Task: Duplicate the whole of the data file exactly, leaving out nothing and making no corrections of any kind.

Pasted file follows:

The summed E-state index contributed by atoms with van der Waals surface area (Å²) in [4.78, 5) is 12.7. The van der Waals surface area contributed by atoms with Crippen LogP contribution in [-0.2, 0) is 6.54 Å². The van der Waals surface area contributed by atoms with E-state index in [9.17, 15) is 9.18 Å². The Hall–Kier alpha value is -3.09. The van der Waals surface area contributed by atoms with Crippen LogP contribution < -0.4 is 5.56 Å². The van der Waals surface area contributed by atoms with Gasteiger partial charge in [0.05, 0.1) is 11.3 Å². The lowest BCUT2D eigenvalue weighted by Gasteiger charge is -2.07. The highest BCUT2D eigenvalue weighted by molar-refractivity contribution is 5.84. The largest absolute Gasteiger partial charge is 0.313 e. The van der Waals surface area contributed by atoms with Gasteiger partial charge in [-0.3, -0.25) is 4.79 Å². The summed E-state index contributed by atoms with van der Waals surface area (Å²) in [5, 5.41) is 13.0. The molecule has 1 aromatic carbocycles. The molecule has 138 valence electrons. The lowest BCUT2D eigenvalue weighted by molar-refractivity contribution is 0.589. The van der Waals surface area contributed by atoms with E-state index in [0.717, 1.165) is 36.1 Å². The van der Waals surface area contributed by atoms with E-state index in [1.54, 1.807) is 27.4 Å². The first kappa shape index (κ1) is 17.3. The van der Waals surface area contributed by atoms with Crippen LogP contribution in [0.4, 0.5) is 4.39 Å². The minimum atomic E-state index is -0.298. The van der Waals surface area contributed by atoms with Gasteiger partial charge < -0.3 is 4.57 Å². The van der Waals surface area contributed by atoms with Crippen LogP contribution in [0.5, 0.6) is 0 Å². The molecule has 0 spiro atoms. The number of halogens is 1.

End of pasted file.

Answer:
The summed E-state index contributed by atoms with van der Waals surface area (Å²) in [4.78, 5) is 12.7. The van der Waals surface area contributed by atoms with Crippen LogP contribution in [-0.2, 0) is 6.54 Å². The van der Waals surface area contributed by atoms with E-state index in [9.17, 15) is 9.18 Å². The Hall–Kier alpha value is -3.09. The van der Waals surface area contributed by atoms with Crippen LogP contribution < -0.4 is 5.56 Å². The van der Waals surface area contributed by atoms with Gasteiger partial charge in [0.05, 0.1) is 11.3 Å². The lowest BCUT2D eigenvalue weighted by Gasteiger charge is -2.07. The highest BCUT2D eigenvalue weighted by molar-refractivity contribution is 5.84. The largest absolute Gasteiger partial charge is 0.313 e. The van der Waals surface area contributed by atoms with Gasteiger partial charge in [-0.3, -0.25) is 4.79 Å². The summed E-state index contributed by atoms with van der Waals surface area (Å²) in [5, 5.41) is 13.0. The molecule has 1 aromatic carbocycles. The molecule has 138 valence electrons. The lowest BCUT2D eigenvalue weighted by molar-refractivity contribution is 0.589. The van der Waals surface area contributed by atoms with E-state index in [0.717, 1.165) is 36.1 Å². The van der Waals surface area contributed by atoms with E-state index in [1.54, 1.807) is 27.4 Å². The first kappa shape index (κ1) is 17.3. The van der Waals surface area contributed by atoms with Crippen LogP contribution in [0.4, 0.5) is 4.39 Å². The minimum atomic E-state index is -0.298. The van der Waals surface area contributed by atoms with Gasteiger partial charge < -0.3 is 4.57 Å². The van der Waals surface area contributed by atoms with Crippen LogP contribution in [0.5, 0.6) is 0 Å². The molecule has 0 spiro atoms. The number of halogens is 1.